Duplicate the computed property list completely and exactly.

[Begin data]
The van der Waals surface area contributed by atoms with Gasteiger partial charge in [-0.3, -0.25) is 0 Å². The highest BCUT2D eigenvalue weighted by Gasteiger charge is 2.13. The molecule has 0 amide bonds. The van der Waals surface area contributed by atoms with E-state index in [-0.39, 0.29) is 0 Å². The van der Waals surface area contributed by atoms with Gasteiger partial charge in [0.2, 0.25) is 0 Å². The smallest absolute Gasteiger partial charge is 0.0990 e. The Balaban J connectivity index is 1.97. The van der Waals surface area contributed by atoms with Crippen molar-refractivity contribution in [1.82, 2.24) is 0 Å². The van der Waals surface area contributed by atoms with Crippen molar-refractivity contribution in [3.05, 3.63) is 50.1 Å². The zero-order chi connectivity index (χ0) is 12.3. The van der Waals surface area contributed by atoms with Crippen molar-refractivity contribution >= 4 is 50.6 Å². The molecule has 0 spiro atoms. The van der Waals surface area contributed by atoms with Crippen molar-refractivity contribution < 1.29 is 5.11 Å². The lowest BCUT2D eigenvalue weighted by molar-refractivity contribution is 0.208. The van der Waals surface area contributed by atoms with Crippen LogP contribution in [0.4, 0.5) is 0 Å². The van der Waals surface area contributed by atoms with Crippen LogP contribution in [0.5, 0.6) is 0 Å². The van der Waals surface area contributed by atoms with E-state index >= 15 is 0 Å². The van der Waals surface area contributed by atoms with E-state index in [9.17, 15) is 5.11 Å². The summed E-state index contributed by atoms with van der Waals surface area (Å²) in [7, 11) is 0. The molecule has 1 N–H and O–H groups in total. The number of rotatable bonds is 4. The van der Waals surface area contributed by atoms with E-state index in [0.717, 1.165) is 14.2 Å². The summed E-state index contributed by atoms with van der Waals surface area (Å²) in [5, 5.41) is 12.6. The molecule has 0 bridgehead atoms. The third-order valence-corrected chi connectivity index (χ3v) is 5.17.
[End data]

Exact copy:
The van der Waals surface area contributed by atoms with Gasteiger partial charge in [-0.3, -0.25) is 0 Å². The highest BCUT2D eigenvalue weighted by Gasteiger charge is 2.13. The molecule has 0 amide bonds. The van der Waals surface area contributed by atoms with E-state index in [-0.39, 0.29) is 0 Å². The van der Waals surface area contributed by atoms with Gasteiger partial charge in [0.2, 0.25) is 0 Å². The smallest absolute Gasteiger partial charge is 0.0990 e. The Balaban J connectivity index is 1.97. The van der Waals surface area contributed by atoms with Crippen molar-refractivity contribution in [1.82, 2.24) is 0 Å². The van der Waals surface area contributed by atoms with Crippen molar-refractivity contribution in [3.05, 3.63) is 50.1 Å². The zero-order chi connectivity index (χ0) is 12.3. The van der Waals surface area contributed by atoms with Crippen molar-refractivity contribution >= 4 is 50.6 Å². The molecule has 0 spiro atoms. The van der Waals surface area contributed by atoms with Crippen molar-refractivity contribution < 1.29 is 5.11 Å². The lowest BCUT2D eigenvalue weighted by molar-refractivity contribution is 0.208. The van der Waals surface area contributed by atoms with Crippen LogP contribution in [0.4, 0.5) is 0 Å². The van der Waals surface area contributed by atoms with Crippen LogP contribution in [0.5, 0.6) is 0 Å². The van der Waals surface area contributed by atoms with E-state index >= 15 is 0 Å². The van der Waals surface area contributed by atoms with E-state index in [9.17, 15) is 5.11 Å². The summed E-state index contributed by atoms with van der Waals surface area (Å²) in [7, 11) is 0. The molecule has 1 N–H and O–H groups in total. The number of rotatable bonds is 4. The van der Waals surface area contributed by atoms with E-state index in [0.717, 1.165) is 14.2 Å². The summed E-state index contributed by atoms with van der Waals surface area (Å²) in [5, 5.41) is 12.6. The molecule has 0 bridgehead atoms. The third-order valence-corrected chi connectivity index (χ3v) is 5.17.